of powerful emotion.[367] “Julia,” he said, at length,

One sad little anecdote I recollect of Joachim: an Accident, which happened in those Passau-Interim days, a year or two after that drawing of the sword on Alba. Kurfurst Joachim unfortunately once fell through a staircase, in that time; being, as I guess, a heavy man. It was in the Castle of Grimnitz, one of his many Castles, a spacious enough old Hunting-seat, the repairs of which had not been well attended to. The good Herr, weighty of foot, was leading down his Electress to dinner one day in this Schloss of Grimnitz; broad stair climbs round a grand Hall, hung with stag-trophies, groups of weapons, and the like hall-furniture. An unlucky timber yielded; yawning chasm in the staircase; Joachim and his good Princess sank by gravitation; Joachim to the floor with little hurt; his poor Princess (horrible to think of), being next the wall, came upon the stag-horns and boar-spears down below! [Pauli, iii. 112.] The poor Lady's hurt was indescribable: she walked lame all the rest of her clays; and Joachim, I hope (hope, but not with confidence), [Ib. iii. 194.] loved her all the better for it. This unfortunate old Schloss of Grimnitz, some thirty miles northward of Berlin, was--by the Eighth Kurfurst, Joachim Friedrich, Grandson of this one, with great renown to himself and to it--converted into an Endowed High School: the famed Joachimsthal Gymnasium, still famed, though now under some change of circumstances, and removed to Berlin itself. [Nicolai, p. 725.]

of powerful emotion.[367] “Julia,” he said, at length,

Joachim's first Wife, from whom descend the following Kurfursts, was a daughter of that Duke George of Saxony, Luther's celebrated friend, "If it rained Duke-Georges nine days running."

of powerful emotion.[367] “Julia,” he said, at length,


of powerful emotion.[367] “Julia,” he said, at length,

This second Wife, she of the accident at Grimnitz, was Hedwig, King Sigismund of Poland's daughter; which connection, it is thought, helped Joachim well in getting what they call the MITBELEHNUNG of Preussen (for it was he that achieved this point) from King Sigismund.

MITBELEHNUNG (Co-infeftment) in Preussen;--whereby is solemnly acknowledged the right of Joachim and his Posterity to the reversion of Preussen, should the Culmbach Line of Duke Albert happen to fail. It was a thing Joachim long strove for; till at length his Father-in-law did, some twenty years hence, concede it him. [Date, Lublin, 19th July, 1568: Pauli, iii. 177-179, 193; Rentsch, p. 457; Stenzel, i. 341, 342.] Should Albert's Line fail, then, the other Culmbachers get Preussen; should the Culmbachers all fail, the Berlin Brandenburgers get it. The Culmbachers are at this time rather scarce of heirs: poor Alcibiades died childless, as we know, and Casimir's Line is extinct; Duke Albert himself has left only one Son, who now succeeds in Preussen; still young, and not of the best omens. Margraf George the Pious, he left only George Friedrich; an excellent man, who is now prosperous in the world, and wedded long since, but has no children. So that, between Joachim's Line and Preussen there are only two intermediate heirs;--and it was a thing eminently worth looking after. Nor has it wanted that. And so Kurfurst Joachim, almost at the end of his course, has now made sure of it.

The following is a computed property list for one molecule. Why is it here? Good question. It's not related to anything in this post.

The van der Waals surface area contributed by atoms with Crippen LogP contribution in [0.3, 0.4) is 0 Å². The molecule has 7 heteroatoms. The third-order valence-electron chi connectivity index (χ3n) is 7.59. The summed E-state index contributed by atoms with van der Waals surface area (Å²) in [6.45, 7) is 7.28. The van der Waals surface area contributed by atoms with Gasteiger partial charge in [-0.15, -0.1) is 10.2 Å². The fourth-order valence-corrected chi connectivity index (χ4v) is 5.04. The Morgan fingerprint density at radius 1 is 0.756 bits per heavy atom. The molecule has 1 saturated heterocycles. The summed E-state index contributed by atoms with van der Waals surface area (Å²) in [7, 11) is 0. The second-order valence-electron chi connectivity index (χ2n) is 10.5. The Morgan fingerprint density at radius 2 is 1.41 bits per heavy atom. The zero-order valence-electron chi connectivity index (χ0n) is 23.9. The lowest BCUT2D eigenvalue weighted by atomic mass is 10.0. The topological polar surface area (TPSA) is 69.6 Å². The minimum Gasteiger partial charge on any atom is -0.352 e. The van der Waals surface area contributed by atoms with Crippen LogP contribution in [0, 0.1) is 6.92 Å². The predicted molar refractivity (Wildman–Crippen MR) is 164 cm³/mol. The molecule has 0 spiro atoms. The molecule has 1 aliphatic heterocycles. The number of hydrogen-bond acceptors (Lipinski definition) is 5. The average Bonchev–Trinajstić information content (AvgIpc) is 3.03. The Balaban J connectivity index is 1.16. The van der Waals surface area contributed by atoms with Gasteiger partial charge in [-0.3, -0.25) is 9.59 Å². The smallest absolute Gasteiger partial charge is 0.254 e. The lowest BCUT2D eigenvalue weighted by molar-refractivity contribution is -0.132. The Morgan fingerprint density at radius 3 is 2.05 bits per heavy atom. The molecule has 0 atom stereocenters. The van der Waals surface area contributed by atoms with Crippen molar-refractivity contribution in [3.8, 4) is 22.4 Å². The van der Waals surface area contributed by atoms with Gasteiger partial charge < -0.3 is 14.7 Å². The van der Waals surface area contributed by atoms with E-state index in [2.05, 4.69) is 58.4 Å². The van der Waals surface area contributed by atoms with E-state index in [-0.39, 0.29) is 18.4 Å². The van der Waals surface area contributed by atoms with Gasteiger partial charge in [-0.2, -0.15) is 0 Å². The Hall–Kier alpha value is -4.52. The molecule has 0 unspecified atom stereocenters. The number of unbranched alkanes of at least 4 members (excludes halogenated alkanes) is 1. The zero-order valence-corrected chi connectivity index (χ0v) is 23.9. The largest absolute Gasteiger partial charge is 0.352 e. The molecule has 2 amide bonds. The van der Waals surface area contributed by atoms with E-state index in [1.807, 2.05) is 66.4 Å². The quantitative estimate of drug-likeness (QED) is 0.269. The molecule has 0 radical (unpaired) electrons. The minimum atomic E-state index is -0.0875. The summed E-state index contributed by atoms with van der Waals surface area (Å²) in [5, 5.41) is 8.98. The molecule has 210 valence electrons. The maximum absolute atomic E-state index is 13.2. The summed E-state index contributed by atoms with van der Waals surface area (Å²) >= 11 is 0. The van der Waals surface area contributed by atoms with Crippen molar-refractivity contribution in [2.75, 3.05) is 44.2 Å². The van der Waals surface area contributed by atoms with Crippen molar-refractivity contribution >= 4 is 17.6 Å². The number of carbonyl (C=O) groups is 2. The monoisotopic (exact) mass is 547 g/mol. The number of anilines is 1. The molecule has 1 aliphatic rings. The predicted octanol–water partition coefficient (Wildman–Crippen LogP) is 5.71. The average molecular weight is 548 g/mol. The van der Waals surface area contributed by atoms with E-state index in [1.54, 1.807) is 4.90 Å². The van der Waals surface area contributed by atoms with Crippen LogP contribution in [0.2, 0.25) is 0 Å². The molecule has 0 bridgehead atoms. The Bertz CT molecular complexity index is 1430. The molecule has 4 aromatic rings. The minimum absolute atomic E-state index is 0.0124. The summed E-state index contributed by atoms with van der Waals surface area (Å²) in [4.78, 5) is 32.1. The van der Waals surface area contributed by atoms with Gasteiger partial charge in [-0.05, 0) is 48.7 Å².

Another feat of like nature Joachim II. had long ago achieved; which likewise in the long-run proved important in his Family, and in the History of the world: an "ERBVERBRUDERUNG," so they term it, with the Duke of Liegnitz,--date 1537. ERBVERBRUDERUNG ("Heritage-brotherhood," meaning Covenant to succeed reciprocally on Failure of Heirs to either) had in all times been a common paction among German Princes well affected to each other. Friedrich II., the then Duke of Liegnitz, we have transiently seen, was related to the Family; he had been extremely helpful in bringing his young friend Albert of Preussen's affairs to a good issue,--whose Niece, withal, he had wedded:--in fact, he was a close friend of this our Joachim's; and there had long been a growing connection between the two Houses, by intermarriages and good offices.

The Dukes of Liegnitz were Sovereign-Princes, come of the old Piasts of Poland; and had perfect right to enter into this transaction of an ERBVERBRUDERUNG with whom they liked. True, they had, above two hundred years before, in the days of King Johann ICH-DIEN (A.D. 1329), voluntarily constituted themselves Vassals of the Crown of Bohemia: [Pauli, iii. 22.] but the right to dispose of their Lands as they pleased had, all along, been carefully acknowledged, and saved entire. And, so late as 1521, just sixteen years ago, the Bohemian King Vladislaus the Last, our good Margraf George's friend, had expressly, in a Deed still extant, confirmed to them, with all the emphasis and amplitude that Law-Phraseology could bring to bear upon it, the right to dispose of said Lands in any manner of way: "by written testament, or by verbal on their death-bed, they can, as they see wisest, give away, sell, pawn, dispose of, and exchange (vergeben, verkaufen, versetzen, verschaffen, verwechseln) these said lands," to all lengths, and with all manner of freedom. Which privilege had likewise been confirmed, twice over (1522, 1524), by Ludwig the next King, Ludwig OHNE-HAUT, who perished in the bogs of Mohacz, and ended the native Line of Bohemian-Hungarian Kings. Nay, Ferdinand, King of the Romans, Karl V.'s Brother, afterwards Kaiser, who absorbed that Bohemian Crown among the others, had himself, by implication, sanctioned or admitted the privilege, in 1529, only eight years ago. [Stenzel, i. 323.] The right to make the ERBVERBRUDERUNG could not seem doubtful to anybody.

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